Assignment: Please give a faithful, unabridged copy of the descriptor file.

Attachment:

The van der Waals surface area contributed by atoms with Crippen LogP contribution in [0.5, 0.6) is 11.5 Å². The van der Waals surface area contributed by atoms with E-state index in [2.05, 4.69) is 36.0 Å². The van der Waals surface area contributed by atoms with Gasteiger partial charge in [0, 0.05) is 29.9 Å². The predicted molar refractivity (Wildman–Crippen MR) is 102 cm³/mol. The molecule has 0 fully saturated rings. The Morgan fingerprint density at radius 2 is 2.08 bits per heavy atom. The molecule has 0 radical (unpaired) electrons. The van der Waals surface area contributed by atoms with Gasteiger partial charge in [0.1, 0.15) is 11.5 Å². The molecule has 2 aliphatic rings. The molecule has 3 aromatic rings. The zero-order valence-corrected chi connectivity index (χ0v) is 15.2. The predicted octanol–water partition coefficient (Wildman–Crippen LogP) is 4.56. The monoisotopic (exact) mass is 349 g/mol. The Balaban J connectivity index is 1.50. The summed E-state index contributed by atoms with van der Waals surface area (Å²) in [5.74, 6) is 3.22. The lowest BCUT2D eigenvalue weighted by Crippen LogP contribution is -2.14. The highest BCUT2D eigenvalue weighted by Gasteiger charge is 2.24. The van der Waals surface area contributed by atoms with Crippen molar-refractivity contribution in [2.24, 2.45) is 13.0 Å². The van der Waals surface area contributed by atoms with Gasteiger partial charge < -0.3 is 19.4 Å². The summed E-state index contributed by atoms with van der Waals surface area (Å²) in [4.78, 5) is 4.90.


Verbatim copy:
The van der Waals surface area contributed by atoms with Crippen LogP contribution in [0.5, 0.6) is 11.5 Å². The van der Waals surface area contributed by atoms with E-state index in [2.05, 4.69) is 36.0 Å². The van der Waals surface area contributed by atoms with Gasteiger partial charge in [0, 0.05) is 29.9 Å². The predicted molar refractivity (Wildman–Crippen MR) is 102 cm³/mol. The molecule has 0 fully saturated rings. The Morgan fingerprint density at radius 2 is 2.08 bits per heavy atom. The molecule has 0 radical (unpaired) electrons. The van der Waals surface area contributed by atoms with Gasteiger partial charge in [0.1, 0.15) is 11.5 Å². The molecule has 2 aliphatic rings. The molecule has 3 aromatic rings. The zero-order valence-corrected chi connectivity index (χ0v) is 15.2. The predicted octanol–water partition coefficient (Wildman–Crippen LogP) is 4.56. The monoisotopic (exact) mass is 349 g/mol. The Balaban J connectivity index is 1.50. The summed E-state index contributed by atoms with van der Waals surface area (Å²) in [5.74, 6) is 3.22. The lowest BCUT2D eigenvalue weighted by Crippen LogP contribution is -2.14. The highest BCUT2D eigenvalue weighted by Gasteiger charge is 2.24. The van der Waals surface area contributed by atoms with Crippen molar-refractivity contribution in [2.24, 2.45) is 13.0 Å². The van der Waals surface area contributed by atoms with Gasteiger partial charge < -0.3 is 19.4 Å². The summed E-state index contributed by atoms with van der Waals surface area (Å²) in [4.78, 5) is 4.90.